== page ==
Steven Hodson posted a response to my IN RAINBOWS entry titled “Being free doesn’t make crap any better“. He makes the simple argument that, just because bands are freeing themselves from their labels and giving their fans the ability to pay what they want for their albums, that this won’t necessarily result in higher quality music being produced. It just means that we won’t have to buy the filler crap that most bands crank out to fill out albums to convince us to shell out $18 a CD.

He reminisces:

When I first started collecting music back in the days of vinyl it was commonly accepted that at least one; two at the most, tracks on the LP would be crap and usually stuffed onto the B-side of the LP. Over the years this ratio has slowly changed to the point that the majority of the time you are lucky if even half the songs are worth listening to. We became nothing but cash cows for the music industry as we lined up obediently with every big release and plunked over our hard earned money because we had no alternatives.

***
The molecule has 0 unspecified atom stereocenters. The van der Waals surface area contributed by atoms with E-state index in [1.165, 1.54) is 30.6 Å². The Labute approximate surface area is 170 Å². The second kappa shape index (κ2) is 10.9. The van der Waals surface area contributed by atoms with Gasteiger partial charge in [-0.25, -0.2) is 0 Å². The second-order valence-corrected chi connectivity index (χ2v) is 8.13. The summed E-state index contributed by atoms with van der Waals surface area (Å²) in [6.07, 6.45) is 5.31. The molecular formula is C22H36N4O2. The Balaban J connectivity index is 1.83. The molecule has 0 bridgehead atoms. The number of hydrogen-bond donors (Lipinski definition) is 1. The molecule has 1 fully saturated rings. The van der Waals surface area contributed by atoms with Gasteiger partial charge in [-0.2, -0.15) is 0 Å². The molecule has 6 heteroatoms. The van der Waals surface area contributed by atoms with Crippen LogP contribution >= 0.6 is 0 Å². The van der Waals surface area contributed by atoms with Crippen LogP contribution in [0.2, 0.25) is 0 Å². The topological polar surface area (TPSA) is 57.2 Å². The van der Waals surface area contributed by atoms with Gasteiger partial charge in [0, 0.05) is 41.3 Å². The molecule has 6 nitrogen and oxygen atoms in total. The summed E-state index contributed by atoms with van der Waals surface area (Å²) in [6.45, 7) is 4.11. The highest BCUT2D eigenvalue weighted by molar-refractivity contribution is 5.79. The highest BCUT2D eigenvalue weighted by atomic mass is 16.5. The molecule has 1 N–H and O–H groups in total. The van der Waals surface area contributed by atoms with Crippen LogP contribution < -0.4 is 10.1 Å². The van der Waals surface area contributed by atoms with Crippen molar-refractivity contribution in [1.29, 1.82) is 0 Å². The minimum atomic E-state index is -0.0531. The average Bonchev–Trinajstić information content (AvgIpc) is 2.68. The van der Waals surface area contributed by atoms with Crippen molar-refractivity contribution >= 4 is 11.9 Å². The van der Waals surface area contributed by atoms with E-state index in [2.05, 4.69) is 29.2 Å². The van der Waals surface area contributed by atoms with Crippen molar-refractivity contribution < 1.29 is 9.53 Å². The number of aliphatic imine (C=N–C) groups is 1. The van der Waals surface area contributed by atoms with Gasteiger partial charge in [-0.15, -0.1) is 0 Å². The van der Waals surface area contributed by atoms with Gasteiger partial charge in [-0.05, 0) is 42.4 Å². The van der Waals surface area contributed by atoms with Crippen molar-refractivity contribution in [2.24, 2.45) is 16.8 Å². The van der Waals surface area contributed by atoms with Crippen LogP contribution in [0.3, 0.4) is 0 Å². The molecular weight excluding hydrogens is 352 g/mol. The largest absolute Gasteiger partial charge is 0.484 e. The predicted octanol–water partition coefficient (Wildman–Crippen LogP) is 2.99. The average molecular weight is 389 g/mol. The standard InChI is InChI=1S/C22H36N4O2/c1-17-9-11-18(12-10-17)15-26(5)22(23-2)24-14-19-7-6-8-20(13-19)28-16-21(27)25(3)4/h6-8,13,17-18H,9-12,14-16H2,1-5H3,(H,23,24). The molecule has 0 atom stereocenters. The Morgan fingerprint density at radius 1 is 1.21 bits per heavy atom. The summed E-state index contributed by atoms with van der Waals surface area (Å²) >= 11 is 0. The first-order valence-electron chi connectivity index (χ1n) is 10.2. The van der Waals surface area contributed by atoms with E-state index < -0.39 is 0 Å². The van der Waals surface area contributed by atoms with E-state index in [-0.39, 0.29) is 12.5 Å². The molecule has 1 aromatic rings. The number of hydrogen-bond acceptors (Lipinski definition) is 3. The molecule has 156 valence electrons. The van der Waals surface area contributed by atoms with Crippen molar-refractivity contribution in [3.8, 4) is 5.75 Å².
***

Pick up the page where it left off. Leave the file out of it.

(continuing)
He goes on point out the change:

Then came the Internet and suddenly we had a way to thumb our noses at the industry that had been bleeding us dry and get only the songs we felt were worth listening to. The days of the 45 single had returned albeit in electronic form.

He then attacks what he sees as my warm and fuzzy view of a kinder, gentler “Open Media Web” (my term, borrowed from Songbird’s Rob Lord — (a client of Citizen Agency)).

The comment thread seems particularly interesting, so I thought I’d reproduce it here. I begin:

Hmm, I’m not sure that I have any illusions about the role of commerce in the decisions of these bands. Especially in the cases of Radiohead and NIN, they’ll do fine selling direct to consumers. For many other bands, especially undiscovered ones, or ones who aren’t MySpace et al-savvy, I think it’ll be a long slog before they can go completely independent. Let’s face it, you have to reach a certain amount of volume selling your wares before you can survive off of it.